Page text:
Variations On Approximation – An Exploration in Calculation




Before we get into the different approaches, why should you care about knowing multiple ways to calculate a distribution when we have a perfectly good symbolic formula that tells us the probability exactly?

As we shall soon see, having that formula gives us the illusion that we have the “exact” answer. We actually have to calculate the elements within. If you try calculating the binomial coefficients up front, you will notice they get very large, just as those powers of q get very small. In a system using floating point arithmetic, as Excel does, we may run into trouble with either underflow or overflow. Obviously, I picked a situation that would create just such troubles, by picking a somewhat large number of people and a somewhat low probability of death.

I am making no assumptions as to the specific use of the full distribution being made. It may be that one is attempting to calculate Value at Risk or Conditional Tail Expectation values. It may be that one is constructing stress scenarios. Most of the places where the following approximations fail are areas that are not necessarily of concern to actuaries, in general. In the following I will look at how each approximation behaves, and why one might choose that approach compared to others.

Author(s): Mary Pat Campbell

Publication Date: January 2014

Publication Site: CompAct, SOA

Underdispersion in the reported Covid-19 case and death numbers may suggest data manipulations





We suggest a statistical test for underdispersion in the reported Covid-19 case and death numbers, compared to the variance expected under the Poisson distribution. Screening all countries in the World Health Organization (WHO) dataset for evidence of underdispersion yields 21 country with statistically significant underdispersion. Most of the countries in this list are known, based on the excess mortality data, to strongly undercount Covid deaths. We argue that Poisson underdispersion provides a simple and useful test to detect reporting anomalies and highlight unreliable data.

Author(s): Dmitry Kobak

Publication Date: 13 Feb 2022

Publication Site: medRXiV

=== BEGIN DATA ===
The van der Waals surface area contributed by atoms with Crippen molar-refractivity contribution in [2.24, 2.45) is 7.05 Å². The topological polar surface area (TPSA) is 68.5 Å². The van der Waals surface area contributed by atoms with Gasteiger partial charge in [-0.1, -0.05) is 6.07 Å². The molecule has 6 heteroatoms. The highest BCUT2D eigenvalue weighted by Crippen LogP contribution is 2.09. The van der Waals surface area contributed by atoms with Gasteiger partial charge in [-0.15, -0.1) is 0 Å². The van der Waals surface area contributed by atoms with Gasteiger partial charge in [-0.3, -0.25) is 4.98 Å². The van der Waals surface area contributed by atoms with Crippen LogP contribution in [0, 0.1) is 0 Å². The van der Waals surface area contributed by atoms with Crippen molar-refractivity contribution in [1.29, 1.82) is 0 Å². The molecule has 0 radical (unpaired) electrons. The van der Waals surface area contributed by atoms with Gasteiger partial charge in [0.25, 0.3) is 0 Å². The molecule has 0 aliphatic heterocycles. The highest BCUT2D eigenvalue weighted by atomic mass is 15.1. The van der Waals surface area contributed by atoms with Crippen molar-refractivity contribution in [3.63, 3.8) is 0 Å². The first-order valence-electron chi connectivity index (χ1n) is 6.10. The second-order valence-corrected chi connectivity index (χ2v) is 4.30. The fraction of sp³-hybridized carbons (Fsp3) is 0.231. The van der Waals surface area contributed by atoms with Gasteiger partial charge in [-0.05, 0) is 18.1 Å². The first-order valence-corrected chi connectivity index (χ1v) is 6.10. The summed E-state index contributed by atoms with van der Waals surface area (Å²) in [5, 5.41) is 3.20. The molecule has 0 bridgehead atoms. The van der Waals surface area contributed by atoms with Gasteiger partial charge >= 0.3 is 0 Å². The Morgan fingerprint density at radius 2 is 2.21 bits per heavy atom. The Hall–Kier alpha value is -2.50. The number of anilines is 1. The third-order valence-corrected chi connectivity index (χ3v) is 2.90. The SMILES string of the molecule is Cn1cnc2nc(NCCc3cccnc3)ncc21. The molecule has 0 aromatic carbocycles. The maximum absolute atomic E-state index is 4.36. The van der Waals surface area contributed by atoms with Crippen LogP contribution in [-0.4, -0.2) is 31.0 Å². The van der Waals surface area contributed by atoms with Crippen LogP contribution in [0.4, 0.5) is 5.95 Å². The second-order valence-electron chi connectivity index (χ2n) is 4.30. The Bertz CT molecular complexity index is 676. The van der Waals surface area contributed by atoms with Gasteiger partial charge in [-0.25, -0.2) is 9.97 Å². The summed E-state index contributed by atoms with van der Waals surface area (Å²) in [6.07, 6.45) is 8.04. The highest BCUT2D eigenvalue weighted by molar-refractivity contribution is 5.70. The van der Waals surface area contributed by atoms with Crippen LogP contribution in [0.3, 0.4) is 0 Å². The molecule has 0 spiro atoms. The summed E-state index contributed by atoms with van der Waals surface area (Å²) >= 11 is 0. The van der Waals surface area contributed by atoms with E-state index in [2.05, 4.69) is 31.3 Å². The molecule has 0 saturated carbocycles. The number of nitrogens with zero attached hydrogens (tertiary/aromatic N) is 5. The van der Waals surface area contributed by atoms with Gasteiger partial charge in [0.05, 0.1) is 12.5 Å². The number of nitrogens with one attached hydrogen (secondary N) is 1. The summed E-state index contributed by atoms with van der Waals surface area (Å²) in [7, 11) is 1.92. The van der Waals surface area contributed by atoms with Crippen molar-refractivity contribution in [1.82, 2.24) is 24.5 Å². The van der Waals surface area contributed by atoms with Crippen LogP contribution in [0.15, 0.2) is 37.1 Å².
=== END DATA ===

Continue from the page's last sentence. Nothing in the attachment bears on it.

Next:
Are some countries faking their covid-19 death counts?




Irregular statistical variation has proven a powerful forensic tool for detecting possible fraud in academic research, accounting statements and election tallies. Now similar techniques are helping to find a new subgenre of faked numbers: covid-19 death tolls.

That is the conclusion of a new study to be published in Significance, a statistics magazine, by the researcher Dmitry Kobak. Mr Kobak has a penchant for such studies—he previously demonstrated fraud in Russian elections based on anomalous tallies from polling stations. His latest study examines how reported death tolls vary over time. He finds that this variance is suspiciously low in a clutch of countries—almost exclusively those without a functioning democracy or a free press.

Mr Kobak uses a test based on the “Poisson distribution”. This is named after a French statistician who first noticed that when modelling certain kinds of counts, such as the number of people who enter a railway station in an hour, the distribution takes on a specific shape with one mathematically pleasing property: the mean of the distribution is equal to its variance.

This idea can be useful in modelling the number of covid deaths, but requires one extension. Unlike a typical Poisson process, the number of people who die of covid can be correlated from one day to the next—superspreader events, for example, lead to spikes in deaths. As a result, the distribution of deaths should be what statisticians call “overdispersed”—the variance should be greater than the mean. Jonas Schöley, a demographer not involved with Mr Kobak’s research, says he has never in his career encountered death tallies that would fail this test.


The Russian numbers offer an example of abnormal neatness. In August 2021 daily death tallies went no lower than 746 and no higher than 799. Russia’s invariant numbers continued into the first week of September, ranging from 792 to 799. A back-of-the-envelope calculation shows that such a low-variation week would occur by chance once every 2,747 years.

Publication Date: 25 Feb 2022

Publication Site: The Economist